Half the power

  One day in 2006, Kevin drove home with her 14-year-old daughter Hannah. When she stopped at a green light at an intersection, Hannah saw a sign of a homeless person holding a begging. There was a Mercedes-Benz in front of their car. Hannah looked at the Mercedes and said, “Dad, if the person in front does not drive such a expensive car, the hungry person will have a meal.” Kevin listened. Said: “If our car is not so good, that person also has food to eat.”

  Such a casual sentence is often said by parents in front of children, but Hannah is in mind. She constantly thinks about what is really important to her. That night, she told her parents and brother Joseph that she had to do something different. “I don’t want to just sit at home and say ‘I wish…”, I want to do something that can change the world.”

  Kevin was a reporter for the Wall Street Journal. His wife, Joan, is a management consultant. They told Hannah that they had done a lot of good things before, such as volunteering at a food bank and donating money to charities, than families with the same conditions. They are doing a lot more. Seeing Hannah still not satisfied, Joan asked her: “What do you want to do? Do you want to sell the house?” Hannah replied: “Yes. I want to sell the house.”

  Kevin and Joan started to be surprised, but then they carefully considered Hannah’s thoughts. For the next few months, the Kevin family gathered together to discuss it many times. They started to discuss a big problem – to help a lot of people, just to give everyone a little; or to help only a few people, to give everyone a lot. They also benefited a lot from the discussion, Kevin said: “We began to understand each other’s value. I know what is most important for children, they also know what is important to us. ”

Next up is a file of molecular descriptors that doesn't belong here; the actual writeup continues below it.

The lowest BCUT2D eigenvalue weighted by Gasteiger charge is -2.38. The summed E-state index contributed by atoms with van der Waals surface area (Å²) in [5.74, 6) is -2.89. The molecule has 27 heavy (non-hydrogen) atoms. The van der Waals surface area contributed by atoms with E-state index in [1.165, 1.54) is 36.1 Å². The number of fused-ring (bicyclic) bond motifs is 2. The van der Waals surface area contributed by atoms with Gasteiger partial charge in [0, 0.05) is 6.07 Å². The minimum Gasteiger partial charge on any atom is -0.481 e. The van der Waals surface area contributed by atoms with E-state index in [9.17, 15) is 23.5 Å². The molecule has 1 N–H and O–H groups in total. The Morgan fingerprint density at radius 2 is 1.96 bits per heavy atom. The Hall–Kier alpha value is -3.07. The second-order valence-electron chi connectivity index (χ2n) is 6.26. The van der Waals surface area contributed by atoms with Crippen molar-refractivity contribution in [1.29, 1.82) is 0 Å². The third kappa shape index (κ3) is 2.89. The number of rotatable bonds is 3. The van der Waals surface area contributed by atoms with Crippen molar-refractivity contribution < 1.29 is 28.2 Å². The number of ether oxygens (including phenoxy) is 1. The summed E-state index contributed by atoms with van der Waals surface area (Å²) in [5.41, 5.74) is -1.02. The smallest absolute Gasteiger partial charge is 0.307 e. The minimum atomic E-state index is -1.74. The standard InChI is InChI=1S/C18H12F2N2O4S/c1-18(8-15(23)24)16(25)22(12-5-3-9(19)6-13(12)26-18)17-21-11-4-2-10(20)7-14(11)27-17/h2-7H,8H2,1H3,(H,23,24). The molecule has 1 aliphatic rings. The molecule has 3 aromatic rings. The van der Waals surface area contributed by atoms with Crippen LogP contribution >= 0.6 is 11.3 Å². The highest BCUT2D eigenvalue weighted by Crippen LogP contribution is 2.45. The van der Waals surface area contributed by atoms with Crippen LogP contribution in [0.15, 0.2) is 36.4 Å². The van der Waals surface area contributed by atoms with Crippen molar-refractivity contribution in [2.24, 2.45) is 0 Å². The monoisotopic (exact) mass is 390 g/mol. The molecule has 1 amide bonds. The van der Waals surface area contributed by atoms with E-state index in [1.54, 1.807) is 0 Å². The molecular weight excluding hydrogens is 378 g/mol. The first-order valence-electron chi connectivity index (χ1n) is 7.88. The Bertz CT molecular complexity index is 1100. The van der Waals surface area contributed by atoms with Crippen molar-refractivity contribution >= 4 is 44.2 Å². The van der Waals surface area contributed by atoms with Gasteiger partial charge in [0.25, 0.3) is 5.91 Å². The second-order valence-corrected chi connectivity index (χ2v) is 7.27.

As a result, the family sold a large, comfortable house in Atlanta, then bought a small half of the house and donated the remaining $800,000 to a charity that addressed the African famine problem.

  The family told their story in a book called “Half Power”, which caused a lot of controversy in the United States. Many readers were encouraged by them and decided to do something similar. Other readers think they are too self-exciting because they don’t help American compatriots but help the African poor.

  Kevin said: “We are very concerned because our actions surprised people. We are not happy to live a life of poverty, nor do we donate half of all our property. We just donated half of a property, just happened to be The original house. Everyone can donate half of something and really let it work.”

  Qiong said: “The act of selling a house donation does not require us to tell the children how lucky they are because they already understand that we are a very lucky family.”